"This course changed my life." That is what I heard repeatedly from students who returned from their 2 week experience on the tundra with my former classmate and now colleague, Dr. Ryan Brook. I was intrigued. I don't care how great a teacher you are, it is pretty rare to have students say that your course changed their lives.
But here were multiple students each year professing this same message to me after their tundra experience. And then, I got the phone call that would change my life, and my husband's life and make it so much richer - all while doing crazy amounts of work for long hours and virtually no pay.
And I loved it.
Dr. Ryan Brook, University of Saskatchewan, Associate Professor
Of course, that phone call was from my former classmate, Ryan Brook. Ryan was now teaching a version of the course that I took when he was the teaching assistant, called Wildlife and Ethnoecology in the Manitoba Coastal Region. What a mouthful that was, but it was a great course, especially with Ryan leading it. The course now runs as Field Studies in Arctic Ecosystems and Aboriginal Peoples credit course out of the University of Saskatchewan with Dr. Ryan Brook making it happen.
In our conversation, Ryan gets into what motivated him to mount this logistically challenging field course, and why he wants to keep on doing it until he's "at least 70 years old or so." We talk about why this type of experience is so transformative for students, and what it has meant for us, as Instructors.
Polar Bear in Wapusk National Park, photographed with zoom lens from within fenced field camp.
Sure, it might be the chance to see a polar bear in the wild, or perhaps the opportunity to be in a place so vast and remote that you and your group may be the only inhabitants in the 11,475 km2 park. But what people come away with is often unexpected. It has to do with experiencing the land and the animals in a slower and less intrusive way. It is about feeling the full force of the wind off the arctic ocean or enjoying a break and watching caribou slowly moving towards you.
Students observe caribou in Wapusk National park.
What do the logistics look like?
Who wouldn't want to learn out in the remote field camp of Wapusk National Park with no one around except the wildlife and horizon in all directions? Well, students have to be prepared to stay in a rustic little camp, fenced with heavy poles and 10 feet of wire mesh to keep the polar bears from wandering in for a visit.
Polar bear paw print in dry lake bed, Wapusk National park.
The classroom is the open tundra and the lessons are all based on in-field learning. Students set up small doable research projects with guidance from Ryan and myself when I was part of the course, and managed to gather some pretty incredible information in the short undergraduate field course.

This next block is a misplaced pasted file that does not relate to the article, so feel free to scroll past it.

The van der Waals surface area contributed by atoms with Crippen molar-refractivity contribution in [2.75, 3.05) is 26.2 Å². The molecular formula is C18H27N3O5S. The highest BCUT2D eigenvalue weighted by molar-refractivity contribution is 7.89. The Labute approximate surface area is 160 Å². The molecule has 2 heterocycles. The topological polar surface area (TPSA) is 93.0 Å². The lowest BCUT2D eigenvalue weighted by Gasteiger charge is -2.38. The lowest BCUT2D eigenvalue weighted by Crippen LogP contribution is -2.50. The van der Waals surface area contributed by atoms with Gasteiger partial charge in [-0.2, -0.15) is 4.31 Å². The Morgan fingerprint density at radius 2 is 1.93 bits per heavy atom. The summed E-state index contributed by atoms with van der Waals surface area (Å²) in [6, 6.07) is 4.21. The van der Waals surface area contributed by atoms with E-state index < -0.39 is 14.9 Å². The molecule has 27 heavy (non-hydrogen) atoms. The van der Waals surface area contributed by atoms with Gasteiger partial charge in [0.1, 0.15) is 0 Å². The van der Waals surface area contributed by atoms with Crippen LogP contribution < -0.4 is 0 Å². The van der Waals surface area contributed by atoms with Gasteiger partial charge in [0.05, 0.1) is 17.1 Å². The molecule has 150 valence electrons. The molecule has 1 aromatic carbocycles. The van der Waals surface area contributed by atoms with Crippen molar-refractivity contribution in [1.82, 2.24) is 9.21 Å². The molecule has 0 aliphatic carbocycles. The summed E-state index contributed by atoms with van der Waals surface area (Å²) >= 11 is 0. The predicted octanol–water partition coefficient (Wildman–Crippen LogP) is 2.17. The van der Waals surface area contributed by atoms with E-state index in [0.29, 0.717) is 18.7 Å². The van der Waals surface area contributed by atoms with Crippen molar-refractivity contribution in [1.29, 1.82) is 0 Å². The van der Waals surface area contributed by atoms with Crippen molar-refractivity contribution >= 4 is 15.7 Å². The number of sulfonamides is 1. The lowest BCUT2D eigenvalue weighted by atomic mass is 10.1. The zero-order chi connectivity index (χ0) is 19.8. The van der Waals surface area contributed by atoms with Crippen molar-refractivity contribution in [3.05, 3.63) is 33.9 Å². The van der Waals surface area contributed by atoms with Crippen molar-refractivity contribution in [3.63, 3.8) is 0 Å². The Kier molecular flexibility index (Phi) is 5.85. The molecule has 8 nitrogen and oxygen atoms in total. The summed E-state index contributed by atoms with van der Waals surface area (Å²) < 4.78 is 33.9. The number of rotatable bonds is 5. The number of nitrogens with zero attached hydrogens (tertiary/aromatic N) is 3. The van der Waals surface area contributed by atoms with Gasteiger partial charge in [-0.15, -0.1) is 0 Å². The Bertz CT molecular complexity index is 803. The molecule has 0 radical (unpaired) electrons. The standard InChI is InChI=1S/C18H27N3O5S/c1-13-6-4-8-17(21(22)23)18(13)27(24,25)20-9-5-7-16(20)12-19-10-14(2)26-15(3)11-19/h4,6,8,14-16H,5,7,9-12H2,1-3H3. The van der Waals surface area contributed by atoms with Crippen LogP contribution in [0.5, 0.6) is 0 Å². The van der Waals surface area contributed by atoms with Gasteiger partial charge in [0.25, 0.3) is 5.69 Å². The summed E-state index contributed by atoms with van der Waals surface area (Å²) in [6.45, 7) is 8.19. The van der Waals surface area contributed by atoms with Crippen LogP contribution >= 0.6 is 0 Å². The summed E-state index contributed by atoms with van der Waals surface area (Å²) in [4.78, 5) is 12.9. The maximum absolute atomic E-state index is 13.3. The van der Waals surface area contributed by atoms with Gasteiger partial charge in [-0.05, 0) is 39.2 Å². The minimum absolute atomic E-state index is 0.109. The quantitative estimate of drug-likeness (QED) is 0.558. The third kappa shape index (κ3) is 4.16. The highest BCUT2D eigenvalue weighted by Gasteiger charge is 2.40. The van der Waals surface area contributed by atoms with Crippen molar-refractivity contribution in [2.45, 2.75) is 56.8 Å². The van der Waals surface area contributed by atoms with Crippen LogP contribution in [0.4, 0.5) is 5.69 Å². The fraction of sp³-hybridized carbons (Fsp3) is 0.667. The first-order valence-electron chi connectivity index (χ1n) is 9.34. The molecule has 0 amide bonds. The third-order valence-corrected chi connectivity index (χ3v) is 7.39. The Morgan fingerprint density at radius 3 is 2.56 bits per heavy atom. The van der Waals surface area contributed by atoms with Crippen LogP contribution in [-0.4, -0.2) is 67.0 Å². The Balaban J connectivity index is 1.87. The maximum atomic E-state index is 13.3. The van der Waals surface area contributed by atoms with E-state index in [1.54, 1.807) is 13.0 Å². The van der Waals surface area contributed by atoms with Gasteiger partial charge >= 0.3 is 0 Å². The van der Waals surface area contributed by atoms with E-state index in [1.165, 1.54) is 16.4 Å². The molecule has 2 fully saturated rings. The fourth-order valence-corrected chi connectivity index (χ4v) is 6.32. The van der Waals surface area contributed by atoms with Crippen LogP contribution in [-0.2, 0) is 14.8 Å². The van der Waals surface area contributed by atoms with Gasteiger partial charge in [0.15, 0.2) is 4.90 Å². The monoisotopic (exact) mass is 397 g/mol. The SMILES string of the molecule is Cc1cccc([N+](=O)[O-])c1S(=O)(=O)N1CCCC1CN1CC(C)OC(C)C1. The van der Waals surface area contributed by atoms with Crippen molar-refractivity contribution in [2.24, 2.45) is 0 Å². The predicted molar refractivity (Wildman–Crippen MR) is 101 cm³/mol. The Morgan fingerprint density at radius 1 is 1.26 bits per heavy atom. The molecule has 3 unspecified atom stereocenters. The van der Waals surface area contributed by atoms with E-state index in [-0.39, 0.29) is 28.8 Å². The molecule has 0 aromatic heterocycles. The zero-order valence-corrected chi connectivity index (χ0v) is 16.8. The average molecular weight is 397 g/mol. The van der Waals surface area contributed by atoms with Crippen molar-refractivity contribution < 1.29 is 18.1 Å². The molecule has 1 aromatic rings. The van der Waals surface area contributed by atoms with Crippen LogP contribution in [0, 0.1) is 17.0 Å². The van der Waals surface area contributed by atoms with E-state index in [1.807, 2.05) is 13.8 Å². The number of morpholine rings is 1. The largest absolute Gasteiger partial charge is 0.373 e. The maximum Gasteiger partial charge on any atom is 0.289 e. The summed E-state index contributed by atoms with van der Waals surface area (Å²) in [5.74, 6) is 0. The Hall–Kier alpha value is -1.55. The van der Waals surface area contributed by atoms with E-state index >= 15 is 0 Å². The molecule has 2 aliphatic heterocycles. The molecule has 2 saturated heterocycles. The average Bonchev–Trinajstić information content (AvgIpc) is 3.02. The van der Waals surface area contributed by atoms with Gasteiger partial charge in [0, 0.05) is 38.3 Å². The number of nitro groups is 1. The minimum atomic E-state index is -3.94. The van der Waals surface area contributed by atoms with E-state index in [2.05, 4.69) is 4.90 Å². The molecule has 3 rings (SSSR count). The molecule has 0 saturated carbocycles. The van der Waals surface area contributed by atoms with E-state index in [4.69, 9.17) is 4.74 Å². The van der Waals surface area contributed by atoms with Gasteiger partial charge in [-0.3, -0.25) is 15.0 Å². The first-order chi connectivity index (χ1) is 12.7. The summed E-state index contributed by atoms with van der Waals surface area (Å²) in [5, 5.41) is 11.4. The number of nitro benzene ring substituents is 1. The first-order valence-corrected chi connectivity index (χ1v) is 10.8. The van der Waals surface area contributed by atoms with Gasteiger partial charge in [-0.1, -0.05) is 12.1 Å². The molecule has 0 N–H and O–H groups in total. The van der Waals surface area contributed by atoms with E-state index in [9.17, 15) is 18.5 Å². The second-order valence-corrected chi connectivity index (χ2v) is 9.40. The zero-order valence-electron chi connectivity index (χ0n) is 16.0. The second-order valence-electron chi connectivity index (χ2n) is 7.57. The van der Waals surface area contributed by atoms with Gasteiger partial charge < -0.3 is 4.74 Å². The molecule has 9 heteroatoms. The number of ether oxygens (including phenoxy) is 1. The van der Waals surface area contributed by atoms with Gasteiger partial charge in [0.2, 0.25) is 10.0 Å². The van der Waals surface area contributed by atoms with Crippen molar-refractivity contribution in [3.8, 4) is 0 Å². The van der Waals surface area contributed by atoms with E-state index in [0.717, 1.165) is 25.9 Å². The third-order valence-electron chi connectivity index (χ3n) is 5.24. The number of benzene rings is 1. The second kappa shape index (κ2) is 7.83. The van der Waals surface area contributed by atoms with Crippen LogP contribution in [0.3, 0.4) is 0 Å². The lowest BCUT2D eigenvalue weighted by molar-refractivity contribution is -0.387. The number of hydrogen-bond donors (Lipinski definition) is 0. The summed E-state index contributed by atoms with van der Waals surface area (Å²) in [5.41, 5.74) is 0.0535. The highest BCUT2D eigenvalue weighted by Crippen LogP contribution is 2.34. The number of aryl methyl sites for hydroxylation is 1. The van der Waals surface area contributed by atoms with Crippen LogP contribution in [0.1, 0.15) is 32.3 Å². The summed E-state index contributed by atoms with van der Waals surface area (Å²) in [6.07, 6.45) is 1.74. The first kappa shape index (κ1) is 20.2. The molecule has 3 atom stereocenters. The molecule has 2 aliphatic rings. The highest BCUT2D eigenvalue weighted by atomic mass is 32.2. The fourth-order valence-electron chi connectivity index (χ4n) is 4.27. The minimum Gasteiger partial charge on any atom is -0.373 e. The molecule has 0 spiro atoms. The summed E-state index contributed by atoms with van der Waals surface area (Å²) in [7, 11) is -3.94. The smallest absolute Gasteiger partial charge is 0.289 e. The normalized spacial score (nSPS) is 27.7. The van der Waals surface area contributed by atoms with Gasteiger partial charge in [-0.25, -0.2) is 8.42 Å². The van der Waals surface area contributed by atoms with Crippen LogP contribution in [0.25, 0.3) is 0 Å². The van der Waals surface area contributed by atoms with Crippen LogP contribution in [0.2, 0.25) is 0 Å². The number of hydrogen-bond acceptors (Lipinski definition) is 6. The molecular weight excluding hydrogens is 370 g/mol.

The Wapusk classroom.
Along with their projects, students also spend time with local Indigenous Elders, learning about the town of Churchill and its eco-tourism operations, especially with the fabulous Sea North Tours, as well as the myriad of learning that comes from spending time in the remote wilderness with about 2 dozen other people.
When not in Wapusk, students stay at the Churchill Northern Studies Centre (CNSC) located about 30 km east of the Town of Churchill by road, which today is a modern and sustainable green building on a former rocket range site, and steeped in history. It is remote and yet comfortable and equipped with lab facilities for accommodating all kinds of biological research and handling the safety of its visitors as well.
Not only does CNSC do an amazing job of hosting and conducting research in the area, but it also accommodates learning vacations and tours for travelers who want to learn from the unique environment of the Hudson Bay lowlands.
Get involved through Citizen Science!
If you have had the chance to visit Churchill, you know how special this remote little town is, but even if you have not had the chance to visit, you can still get involved in some of the current research going on in the area. Ryan and his colleagues have been doing multiple citizen-science projects and presently have one called The Arctic Bears Project where citizens can help with analyzing images from trail cameras set up in Wapusk National Park. Yep, help them to identify what is in the image: polar bear, caribou, wolves, wolverine, grizzly bears and the like have all appeared on these trail cameras.
It is a great project for arctic enthusiasts and for citizen scientists of all ages! Head over to Zooniverse to participate. You can learn more about other citizen research projects another example of which is the annual Christmas Bird Count.
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